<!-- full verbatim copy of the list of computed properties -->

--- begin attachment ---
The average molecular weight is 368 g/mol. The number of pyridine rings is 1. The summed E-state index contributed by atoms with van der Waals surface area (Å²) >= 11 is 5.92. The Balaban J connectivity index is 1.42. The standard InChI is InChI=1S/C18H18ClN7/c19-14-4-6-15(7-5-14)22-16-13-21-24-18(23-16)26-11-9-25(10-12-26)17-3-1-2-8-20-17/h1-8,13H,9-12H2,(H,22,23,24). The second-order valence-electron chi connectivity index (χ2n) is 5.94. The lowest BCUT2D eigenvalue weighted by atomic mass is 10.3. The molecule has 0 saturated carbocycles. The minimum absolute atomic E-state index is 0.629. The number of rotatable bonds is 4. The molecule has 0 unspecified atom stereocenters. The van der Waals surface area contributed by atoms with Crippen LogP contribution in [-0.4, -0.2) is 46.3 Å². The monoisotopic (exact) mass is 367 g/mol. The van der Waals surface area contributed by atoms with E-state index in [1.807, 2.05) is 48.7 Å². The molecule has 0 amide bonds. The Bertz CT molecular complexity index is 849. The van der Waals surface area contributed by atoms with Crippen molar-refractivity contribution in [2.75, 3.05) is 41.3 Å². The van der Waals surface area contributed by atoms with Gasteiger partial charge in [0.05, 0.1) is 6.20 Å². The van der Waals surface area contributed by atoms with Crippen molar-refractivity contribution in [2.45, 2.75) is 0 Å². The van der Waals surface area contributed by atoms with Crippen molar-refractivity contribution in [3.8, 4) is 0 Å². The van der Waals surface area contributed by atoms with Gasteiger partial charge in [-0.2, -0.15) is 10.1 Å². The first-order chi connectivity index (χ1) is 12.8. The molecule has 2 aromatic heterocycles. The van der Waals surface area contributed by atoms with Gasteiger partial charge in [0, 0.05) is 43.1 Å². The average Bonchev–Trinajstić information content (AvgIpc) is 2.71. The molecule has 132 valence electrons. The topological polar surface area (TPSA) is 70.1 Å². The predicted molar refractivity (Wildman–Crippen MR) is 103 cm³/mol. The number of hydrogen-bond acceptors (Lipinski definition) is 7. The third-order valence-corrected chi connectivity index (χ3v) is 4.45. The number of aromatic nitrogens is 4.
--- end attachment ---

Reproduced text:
The average molecular weight is 368 g/mol. The number of pyridine rings is 1. The summed E-state index contributed by atoms with van der Waals surface area (Å²) >= 11 is 5.92. The Balaban J connectivity index is 1.42. The standard InChI is InChI=1S/C18H18ClN7/c19-14-4-6-15(7-5-14)22-16-13-21-24-18(23-16)26-11-9-25(10-12-26)17-3-1-2-8-20-17/h1-8,13H,9-12H2,(H,22,23,24). The second-order valence-electron chi connectivity index (χ2n) is 5.94. The lowest BCUT2D eigenvalue weighted by atomic mass is 10.3. The molecule has 0 saturated carbocycles. The minimum absolute atomic E-state index is 0.629. The number of rotatable bonds is 4. The molecule has 0 unspecified atom stereocenters. The van der Waals surface area contributed by atoms with Crippen LogP contribution in [-0.4, -0.2) is 46.3 Å². The monoisotopic (exact) mass is 367 g/mol. The van der Waals surface area contributed by atoms with E-state index in [1.807, 2.05) is 48.7 Å². The molecule has 0 amide bonds. The Bertz CT molecular complexity index is 849. The van der Waals surface area contributed by atoms with Crippen molar-refractivity contribution in [2.75, 3.05) is 41.3 Å². The van der Waals surface area contributed by atoms with Gasteiger partial charge in [0.05, 0.1) is 6.20 Å². The van der Waals surface area contributed by atoms with Crippen molar-refractivity contribution in [2.45, 2.75) is 0 Å². The van der Waals surface area contributed by atoms with Crippen molar-refractivity contribution in [3.8, 4) is 0 Å². The van der Waals surface area contributed by atoms with Gasteiger partial charge in [-0.2, -0.15) is 10.1 Å². The first-order chi connectivity index (χ1) is 12.8. The molecule has 2 aromatic heterocycles. The van der Waals surface area contributed by atoms with Gasteiger partial charge in [0, 0.05) is 43.1 Å². The average Bonchev–Trinajstić information content (AvgIpc) is 2.71. The molecule has 132 valence electrons. The topological polar surface area (TPSA) is 70.1 Å². The predicted molar refractivity (Wildman–Crippen MR) is 103 cm³/mol. The number of hydrogen-bond acceptors (Lipinski definition) is 7. The third-order valence-corrected chi connectivity index (χ3v) is 4.45. The number of aromatic nitrogens is 4.